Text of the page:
Kentucky presentation at CGAMES USA 2011


Published on

This is a presentation of the paper "Model of social believable NPCs for teacher training
Using Second Life
" explores the possibilities for believable game agents (NPCs) through the implementation of a Model Social Game Agent (MSGA). We present a high level model focusing on the conceptual framework for implementing MSGAs on a Second Life server.

  • Be the first to comment

  • Be the first to like this

No Downloads
Total views
On SlideShare
From Embeds
Number of Embeds
Embeds 0
No embeds

No notes for slide
  • Two-parted motivation for developing believable and more complex NPCs The first motivation is to create the basis for a new kind of interaction in games between NPCs and playersAnd secondly creating believable NPCs for serious games applications as the teacher training scenario that I’ll mention briefly.
  • This is the reason why the model social game agent should be used in the creation of a serious games scenario.Currently in Sweden the teacher education do not train how to deal with stress-full classroom experiences, and if They get training it’s done through role-playing.This application would address these problems and get a better tool for supporting feed back on their experiences And assessment that would point out how different strategies may influence the classroom experiences of the students.
  • - The pre study was aimed at finding evidence for social behavour,Dynamic behaviour All games where studied with carley and newel in mind. Model social agent WE DO NOT FOCUS ON THE CONVERSATIONAL ASPECTS!!!
  • Splinter cell cone shaped line of sight and hearing
  • This is an example of a more dynamic NPC that will run for help if its “Health” will reach a Certain percentage of its maximum health, something that could be explained as some type of crisis response. As we can see in this video, npcs unfortunately seem too try to find help randomly instead Of trying to find the nearest npc.
  • These are the results from the observations in World of warcraft.
  • What was interesting with the observations since they cover a 15-year period is to see the Development in pathfinding algorithms but it is also obvious that the social aspects of NPCsAre fairly left out.
  • Adaption – deus ex.
  • Adaption – deus ex.
  • Kentucky presentation at CGAMES USA 2011

    1. 1. Model of social believable NPCs for teacher training<br />Using Second Life<br />Magnus Johansson,<br />Harko Verhagen<br />Department of Computer<br />and Systems Sciences<br />Stockholm University<br />KISTA, SWEDEN<br /><br />Mirjam P. Eladhari<br />Department of Game<br />Design, Technology and<br />Learning Gotland University <br />GOTLAND, SWEDEN<br /><br />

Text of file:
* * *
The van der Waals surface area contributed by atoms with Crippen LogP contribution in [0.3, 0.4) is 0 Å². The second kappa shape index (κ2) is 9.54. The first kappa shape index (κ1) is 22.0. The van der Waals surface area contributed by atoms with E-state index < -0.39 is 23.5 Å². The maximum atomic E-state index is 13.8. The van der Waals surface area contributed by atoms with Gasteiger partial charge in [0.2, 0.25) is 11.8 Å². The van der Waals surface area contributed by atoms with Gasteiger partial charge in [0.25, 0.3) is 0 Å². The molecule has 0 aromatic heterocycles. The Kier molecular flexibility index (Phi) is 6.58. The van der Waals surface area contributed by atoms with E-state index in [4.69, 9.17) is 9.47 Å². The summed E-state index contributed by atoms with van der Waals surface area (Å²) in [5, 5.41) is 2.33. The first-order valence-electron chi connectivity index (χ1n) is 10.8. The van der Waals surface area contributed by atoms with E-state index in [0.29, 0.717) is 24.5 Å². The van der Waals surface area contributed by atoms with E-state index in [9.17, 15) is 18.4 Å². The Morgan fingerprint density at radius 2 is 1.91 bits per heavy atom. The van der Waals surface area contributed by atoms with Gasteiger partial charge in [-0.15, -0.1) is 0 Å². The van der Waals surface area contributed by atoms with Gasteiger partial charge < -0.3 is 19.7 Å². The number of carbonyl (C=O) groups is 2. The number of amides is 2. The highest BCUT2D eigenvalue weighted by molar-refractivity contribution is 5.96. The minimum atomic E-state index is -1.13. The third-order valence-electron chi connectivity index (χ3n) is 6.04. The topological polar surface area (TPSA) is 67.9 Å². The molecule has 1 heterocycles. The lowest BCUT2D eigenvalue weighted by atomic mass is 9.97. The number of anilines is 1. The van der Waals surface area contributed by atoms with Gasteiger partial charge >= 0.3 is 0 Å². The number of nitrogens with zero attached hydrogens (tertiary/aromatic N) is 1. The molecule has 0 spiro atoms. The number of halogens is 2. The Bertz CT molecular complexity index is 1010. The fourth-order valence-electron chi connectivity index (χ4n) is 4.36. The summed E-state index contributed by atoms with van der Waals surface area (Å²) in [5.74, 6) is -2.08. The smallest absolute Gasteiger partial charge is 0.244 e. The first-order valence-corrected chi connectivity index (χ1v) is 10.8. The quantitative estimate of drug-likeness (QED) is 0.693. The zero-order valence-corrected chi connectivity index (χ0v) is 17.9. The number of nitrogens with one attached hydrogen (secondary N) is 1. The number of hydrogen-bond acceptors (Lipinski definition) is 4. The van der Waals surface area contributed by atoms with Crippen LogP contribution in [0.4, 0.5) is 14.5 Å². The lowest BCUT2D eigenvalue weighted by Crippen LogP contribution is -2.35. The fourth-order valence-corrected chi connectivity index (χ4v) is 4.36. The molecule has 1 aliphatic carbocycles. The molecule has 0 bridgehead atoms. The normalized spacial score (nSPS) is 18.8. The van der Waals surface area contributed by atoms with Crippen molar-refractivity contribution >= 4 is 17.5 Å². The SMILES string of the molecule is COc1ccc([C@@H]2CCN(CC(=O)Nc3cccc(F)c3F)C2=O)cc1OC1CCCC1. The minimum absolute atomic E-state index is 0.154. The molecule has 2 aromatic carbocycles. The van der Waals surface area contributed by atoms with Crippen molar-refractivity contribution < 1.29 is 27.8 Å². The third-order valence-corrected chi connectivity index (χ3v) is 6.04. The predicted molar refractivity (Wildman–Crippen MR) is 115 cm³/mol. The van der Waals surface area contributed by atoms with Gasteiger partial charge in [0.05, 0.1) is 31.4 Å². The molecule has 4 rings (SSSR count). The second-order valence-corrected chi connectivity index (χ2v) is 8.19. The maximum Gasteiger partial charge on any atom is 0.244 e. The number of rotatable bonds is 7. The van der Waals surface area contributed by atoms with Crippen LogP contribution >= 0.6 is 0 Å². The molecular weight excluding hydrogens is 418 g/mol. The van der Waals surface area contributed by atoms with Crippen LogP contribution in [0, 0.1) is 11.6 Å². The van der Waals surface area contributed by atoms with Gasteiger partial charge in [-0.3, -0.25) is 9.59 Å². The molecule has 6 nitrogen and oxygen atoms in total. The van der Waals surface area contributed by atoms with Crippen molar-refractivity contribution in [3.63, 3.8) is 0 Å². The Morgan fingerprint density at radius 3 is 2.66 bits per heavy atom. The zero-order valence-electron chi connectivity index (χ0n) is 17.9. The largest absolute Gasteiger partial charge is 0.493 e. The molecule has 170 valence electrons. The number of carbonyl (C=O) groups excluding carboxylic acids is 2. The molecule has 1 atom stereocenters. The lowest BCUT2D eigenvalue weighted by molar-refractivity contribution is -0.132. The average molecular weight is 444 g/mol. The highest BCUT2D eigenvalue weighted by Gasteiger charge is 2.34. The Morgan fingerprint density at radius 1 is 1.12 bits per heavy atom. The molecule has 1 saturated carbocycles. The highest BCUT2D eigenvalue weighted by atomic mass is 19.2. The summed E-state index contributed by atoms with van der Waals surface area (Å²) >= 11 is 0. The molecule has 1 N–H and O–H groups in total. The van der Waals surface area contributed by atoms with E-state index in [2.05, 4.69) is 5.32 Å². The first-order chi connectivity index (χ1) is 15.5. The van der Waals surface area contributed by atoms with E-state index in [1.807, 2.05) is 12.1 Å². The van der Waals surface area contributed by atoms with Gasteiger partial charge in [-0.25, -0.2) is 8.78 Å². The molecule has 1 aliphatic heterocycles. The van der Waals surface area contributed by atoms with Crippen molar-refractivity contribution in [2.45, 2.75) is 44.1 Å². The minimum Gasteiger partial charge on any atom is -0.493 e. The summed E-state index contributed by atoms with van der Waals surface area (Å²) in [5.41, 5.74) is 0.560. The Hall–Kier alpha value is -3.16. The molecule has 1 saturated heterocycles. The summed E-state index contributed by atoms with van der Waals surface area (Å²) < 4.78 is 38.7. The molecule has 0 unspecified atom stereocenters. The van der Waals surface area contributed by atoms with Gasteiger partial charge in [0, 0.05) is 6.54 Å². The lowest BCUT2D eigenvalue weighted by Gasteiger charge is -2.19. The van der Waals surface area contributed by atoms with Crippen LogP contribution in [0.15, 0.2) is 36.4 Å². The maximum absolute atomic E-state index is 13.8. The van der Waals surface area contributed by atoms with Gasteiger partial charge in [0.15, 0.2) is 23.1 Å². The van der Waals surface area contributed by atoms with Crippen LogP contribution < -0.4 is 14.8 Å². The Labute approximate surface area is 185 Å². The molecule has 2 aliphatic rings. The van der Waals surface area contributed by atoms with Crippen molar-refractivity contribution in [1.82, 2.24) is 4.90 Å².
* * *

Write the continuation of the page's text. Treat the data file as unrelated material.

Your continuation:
2. 2. Richard Bartle <br />“From the point of view of world design, AI promises great things. If virtual worlds could be populated by intelligent NPCs, all manner of doors would open” [Bartle 2003 p.616].<br />
    3. 3. Agenda <br />Teacher training Scenario <br />Pre study<br />Method<br />Complexity of NPCs<br />Are there social NPCs?<br />The Model social game agent<br />Discussion/Conclusion <br />
    4. 4. Teacher training Scenario <br />Currently, training of handling problem situations within a classroom is based on role-playing if trained at all. <br />Classroom problems in general and the role of the teacher.<br />Allow teachers in training to test different strategies and see the effects of their actions and the interactions between students and teachers without causing harm to real students.<br />The tool would also allow debriefing and walk-through to discuss the interactions. <br />
    5. 5. Pre Study<br />Observations in game<br />Scenarios to trigger certain behaviours <br />Inspired by Carley and Newell <br />10 games studied<br />
    6. 6. Carley and Newell<br />
    7. 7. Research questions<br />- What aspects of games AI have developed during a 15 year period?<br />- Are NPCs social?<br />
    8. 8. First Person Shooters<br />NO COOPERATION<br />
    9. 9. Third Person Shooters<br />NO COOPERATION<br />
    10. 10. Multiplayer Battle Arena<br />NO COOPERATION<br />
    11. 11. Example crisis response <br />
    12. 12. Complexity of NPCsResults from pre study<br />Static behaviour<br />Scripted dialogues<br />Path finding algorithms or pathing<br />Attempts at creating crisis responses or alternative behaviour.<br />
    13. 13. Complexity of NPCsResults from pre study<br />Poor/No Cooperation, Coordination<br />More extensive behaviour repertoire<br />Amnesia a problem in some cases <br />Not all NPCs need to be complex or believable <br />We need strategies to develop NPCs further for future game genres <br />
    14. 14. Carley and Newell<br />
    15. 15. The Model Social Game Agent<br />REPEAT<br />
    16. 16. Carley and Newell<br />
    17. 17. Discussion/Conclusion<br />Cognitive model not yet decided<br />Many details still missing<br />Functionality/implementation of consumat 2<br />Explorative implementation <br />And we do not know what complexity we will introduce yet..<br />
    18. 18. Future Work <br />Implementation of the conceptual model.<br />Testing <br />Evaluation <br />And finally studies to observe/measure the effects of the implementation of the MSGA<br />
    19. 19. Thank you for listening!<br />Questions ?<br />Magnus Johansson<br />Department of Computer <br />and Systems Sciences<br />Stockholm University<br />KISTA, SWEDEN<br /><br />